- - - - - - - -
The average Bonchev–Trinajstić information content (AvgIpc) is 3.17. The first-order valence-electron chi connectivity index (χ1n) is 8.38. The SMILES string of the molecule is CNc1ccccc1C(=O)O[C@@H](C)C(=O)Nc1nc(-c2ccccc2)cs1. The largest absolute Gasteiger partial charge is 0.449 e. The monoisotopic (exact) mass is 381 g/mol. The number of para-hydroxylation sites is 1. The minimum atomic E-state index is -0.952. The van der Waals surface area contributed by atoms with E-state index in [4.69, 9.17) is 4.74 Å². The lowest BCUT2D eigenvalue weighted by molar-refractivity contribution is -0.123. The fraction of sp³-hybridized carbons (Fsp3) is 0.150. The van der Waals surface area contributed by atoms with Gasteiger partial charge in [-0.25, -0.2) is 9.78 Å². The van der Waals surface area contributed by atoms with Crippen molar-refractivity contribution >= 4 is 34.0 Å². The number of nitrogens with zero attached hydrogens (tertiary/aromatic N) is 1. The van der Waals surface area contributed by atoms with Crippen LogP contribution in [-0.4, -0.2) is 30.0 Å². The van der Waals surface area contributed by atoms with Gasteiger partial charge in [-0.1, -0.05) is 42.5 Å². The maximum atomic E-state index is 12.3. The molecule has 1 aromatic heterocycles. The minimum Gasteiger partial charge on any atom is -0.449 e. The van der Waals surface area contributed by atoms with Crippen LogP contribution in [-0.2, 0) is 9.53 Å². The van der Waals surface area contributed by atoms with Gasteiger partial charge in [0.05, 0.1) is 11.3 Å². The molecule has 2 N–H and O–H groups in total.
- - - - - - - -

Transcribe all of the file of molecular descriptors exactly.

The average Bonchev–Trinajstić information content (AvgIpc) is 3.17. The first-order valence-electron chi connectivity index (χ1n) is 8.38. The SMILES string of the molecule is CNc1ccccc1C(=O)O[C@@H](C)C(=O)Nc1nc(-c2ccccc2)cs1. The largest absolute Gasteiger partial charge is 0.449 e. The monoisotopic (exact) mass is 381 g/mol. The number of para-hydroxylation sites is 1. The minimum atomic E-state index is -0.952. The van der Waals surface area contributed by atoms with E-state index in [4.69, 9.17) is 4.74 Å². The lowest BCUT2D eigenvalue weighted by molar-refractivity contribution is -0.123. The fraction of sp³-hybridized carbons (Fsp3) is 0.150. The van der Waals surface area contributed by atoms with Gasteiger partial charge in [-0.25, -0.2) is 9.78 Å². The van der Waals surface area contributed by atoms with Crippen molar-refractivity contribution >= 4 is 34.0 Å². The number of nitrogens with zero attached hydrogens (tertiary/aromatic N) is 1. The van der Waals surface area contributed by atoms with Crippen LogP contribution in [-0.4, -0.2) is 30.0 Å². The van der Waals surface area contributed by atoms with Gasteiger partial charge in [-0.1, -0.05) is 42.5 Å². The maximum atomic E-state index is 12.3. The molecule has 1 aromatic heterocycles. The minimum Gasteiger partial charge on any atom is -0.449 e. The van der Waals surface area contributed by atoms with Crippen LogP contribution in [-0.2, 0) is 9.53 Å². The van der Waals surface area contributed by atoms with Gasteiger partial charge in [0.05, 0.1) is 11.3 Å². The molecule has 2 N–H and O–H groups in total.